We take turns balancing the trays against one another, lifting them millimeters off the shelf – we’re not building a pyramid here mate – and then swiftly shut the door. Just a test run. The trays have a slight slope and I imagine the carcasses slowly rolling over and resting against opposite sides of the oven, like disillusioned bedfellows.

Roast chicken dinner, full trimmings, twelves guests at last counting. A generous number of invitations given the kitchen proportions – there’s only one working knife –  and the fact my friend doesn’t cook. All counter space has been invaded by booze, I am chopping, peeling and seasoning in the sink. He stands close over my shoulder, as if we are performing a trust exercise at an office teambuilding. I can hear his intake of breath – got enough greens – he gestures to the mound of shredded cabbage (w/ bacon, how else?) and tent peg-like carrots.

It might be the most adult question of his life. A changed man stands behind me, one concerned with his intake of vitamin B and the calories in a cup of tea – don’t touch milk or sugar any more –. This coming from the mouth that lived off saturated fat and bottled Coca-Cola throughout university.

We went on holiday to Spain and he ate McDonalds four lunches in a row. I remind him of the trip and how each afternoon he’d bring his greasy brown bag to our table as we ate seafood – I still think fish is rank –. I suppose there remains room for growth.


I spent my first two nights in the city alone in a friend’s apartment. He had left on business, our paths crossing somewhere in New Jersey. Upon arrival, I was to scramble around the bins in search of his keys – try and be discreet, he texted me from an airport bar.

We had not met in several years and I found myself examining the contents of his fridge, fingering his shirt collars, assessing the names on a bookshelf wondering if this was in fact the same man I had known back in school.

He kept tropical fish, three to be precise, each in a separate tank the size of a loaf of bread. He had left a laminated index card with instructions on the kitchen counter:

Instructions for fish 

  1. Fish to be fed one pellet on Tues, Thurs, Sat between the hours of seven and nine in the morning. Any later, don’t bother!
  2. Water to be changed on Sunday (see under sink for liquids and instructions).
  3. The fish rest between three and six in the afternoon.
  4. You are welcome to have guests but please refrain from crowding the fish.
  5. Under no circumstance should you put the fish together. They will kill each other.

Minor problems: jarednoffice@internet.com

Major problems: 917-835-8204


My friend’s outward fastidiousness was challenged by the cavorting whims of his aging apartment. He may set out his shoes like dutiful soldiers and have a well-ordered pantry, but at night the apartment has a life of its own. There was an articulated hissing from the bathroom, a gushing sound somewhere beyond the window and the radiator spluttered along apologetically. Floating in a jetlag daze, I felt I was in the bowels of some great machine. I wouldn’t have been surprised to stumble out of bed and find a group of engineers discussing the aerodynamics of the living room.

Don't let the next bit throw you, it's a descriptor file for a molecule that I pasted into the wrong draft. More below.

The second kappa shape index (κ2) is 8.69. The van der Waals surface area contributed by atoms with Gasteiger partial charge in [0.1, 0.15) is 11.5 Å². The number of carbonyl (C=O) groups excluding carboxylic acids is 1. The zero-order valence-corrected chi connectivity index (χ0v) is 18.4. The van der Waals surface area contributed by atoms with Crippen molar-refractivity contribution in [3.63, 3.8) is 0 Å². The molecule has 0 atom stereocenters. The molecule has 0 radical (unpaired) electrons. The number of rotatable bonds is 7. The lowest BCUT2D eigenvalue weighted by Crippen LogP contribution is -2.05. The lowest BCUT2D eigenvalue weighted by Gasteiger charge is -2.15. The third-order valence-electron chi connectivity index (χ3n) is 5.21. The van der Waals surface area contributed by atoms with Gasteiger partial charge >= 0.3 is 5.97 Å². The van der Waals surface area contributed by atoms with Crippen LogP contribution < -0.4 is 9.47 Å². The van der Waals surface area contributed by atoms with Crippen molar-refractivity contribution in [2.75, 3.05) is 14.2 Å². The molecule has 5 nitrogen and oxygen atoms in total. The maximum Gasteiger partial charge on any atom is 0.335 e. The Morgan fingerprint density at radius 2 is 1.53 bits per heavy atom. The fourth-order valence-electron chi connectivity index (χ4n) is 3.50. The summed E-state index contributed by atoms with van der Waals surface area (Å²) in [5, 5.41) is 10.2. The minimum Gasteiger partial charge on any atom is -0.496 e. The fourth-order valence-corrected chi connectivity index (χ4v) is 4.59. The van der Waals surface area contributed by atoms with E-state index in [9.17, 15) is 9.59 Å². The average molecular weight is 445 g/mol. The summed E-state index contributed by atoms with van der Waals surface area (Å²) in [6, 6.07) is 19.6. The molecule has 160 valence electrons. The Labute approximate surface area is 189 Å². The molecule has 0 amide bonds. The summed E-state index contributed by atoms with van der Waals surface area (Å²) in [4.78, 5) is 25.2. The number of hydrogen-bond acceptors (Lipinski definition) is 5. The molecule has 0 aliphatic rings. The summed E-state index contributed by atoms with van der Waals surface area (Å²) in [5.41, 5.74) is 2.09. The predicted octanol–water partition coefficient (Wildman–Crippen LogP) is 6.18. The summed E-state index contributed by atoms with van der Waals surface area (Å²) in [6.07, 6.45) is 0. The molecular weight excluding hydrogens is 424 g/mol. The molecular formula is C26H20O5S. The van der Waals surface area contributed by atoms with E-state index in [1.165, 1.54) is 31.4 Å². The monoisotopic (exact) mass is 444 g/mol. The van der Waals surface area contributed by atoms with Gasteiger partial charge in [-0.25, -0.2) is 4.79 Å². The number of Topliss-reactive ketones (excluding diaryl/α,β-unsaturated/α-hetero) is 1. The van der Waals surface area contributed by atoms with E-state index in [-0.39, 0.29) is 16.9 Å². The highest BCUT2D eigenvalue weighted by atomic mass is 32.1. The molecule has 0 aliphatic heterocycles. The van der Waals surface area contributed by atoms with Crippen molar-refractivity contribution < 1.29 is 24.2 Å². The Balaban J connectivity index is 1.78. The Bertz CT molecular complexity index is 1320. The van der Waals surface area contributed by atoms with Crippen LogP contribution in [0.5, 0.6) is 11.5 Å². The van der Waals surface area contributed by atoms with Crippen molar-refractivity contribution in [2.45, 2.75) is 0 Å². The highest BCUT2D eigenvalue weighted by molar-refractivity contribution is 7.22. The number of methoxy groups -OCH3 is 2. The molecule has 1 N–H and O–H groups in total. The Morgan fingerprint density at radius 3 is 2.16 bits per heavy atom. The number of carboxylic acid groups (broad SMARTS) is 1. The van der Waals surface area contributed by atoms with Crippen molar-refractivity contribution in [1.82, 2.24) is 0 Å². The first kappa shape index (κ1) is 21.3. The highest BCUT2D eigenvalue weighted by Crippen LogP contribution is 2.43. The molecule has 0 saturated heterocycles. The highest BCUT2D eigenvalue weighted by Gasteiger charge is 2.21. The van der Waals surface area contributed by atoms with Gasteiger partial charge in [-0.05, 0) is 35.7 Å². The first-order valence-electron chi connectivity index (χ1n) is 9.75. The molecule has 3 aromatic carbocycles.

The second night, in spite of my attempts to induce a deeper state of sleep (alcohol…), I could sense the machine gearing up for work. There was a distant metallic tapping, as though the metallurgy department was testing the kitchen’s pots and pan. Stainless steel with a copper core, excellent conductivity, says one man to another. Not sure about these knifes though… take note of that, the other rests his clipboard against the fridge and scribbles.

I hear the rain coming from beneath the thin gauze of sleep. At first, it plays a light rhythm on the window ledge but steadily it gains intensity. I half-wake to the sound of a car alarm. The street lamp just beyond the bedroom is giving off plumes of steam. I can feel the wind reaching its fingers under the kitchen window and making a whirlwind tour of the apartment. The pipes have begun to stir again, as if recognizing in the storm a sudden opportunity for escape. There are movements on the floor below, a grating sound as someone opens a window, who would do that? I think, and in weather like this! a second voice chimes in.

I offer no resistance to the engine. The commotion builds, the apartment shedding brick walls and crooked piping in preparation for lift off. If I had woken up on the third floor of some leafy street in Cleveland it would have seemed an inevitable conclusion. Instead, I find my friend sat in the kitchen drinking coffee.

You left the window open, he said, eyes unmoved from newspaper, it rained last night. 


Third rate shoes, second rate violinist.

I am sat at the front of symphony hall looking at a row of black shoes. Each and every pair belongs to a violinist. With a sweeping glance, I conclude there is nothing distinctive about the shoe of a violinist. We’re not talking clerks or ballerinas here, this range is extensive. Single strap with buckle. Snub-nosed laceup. Glossy high heel. Velvet smoking shoe. Toeless boot.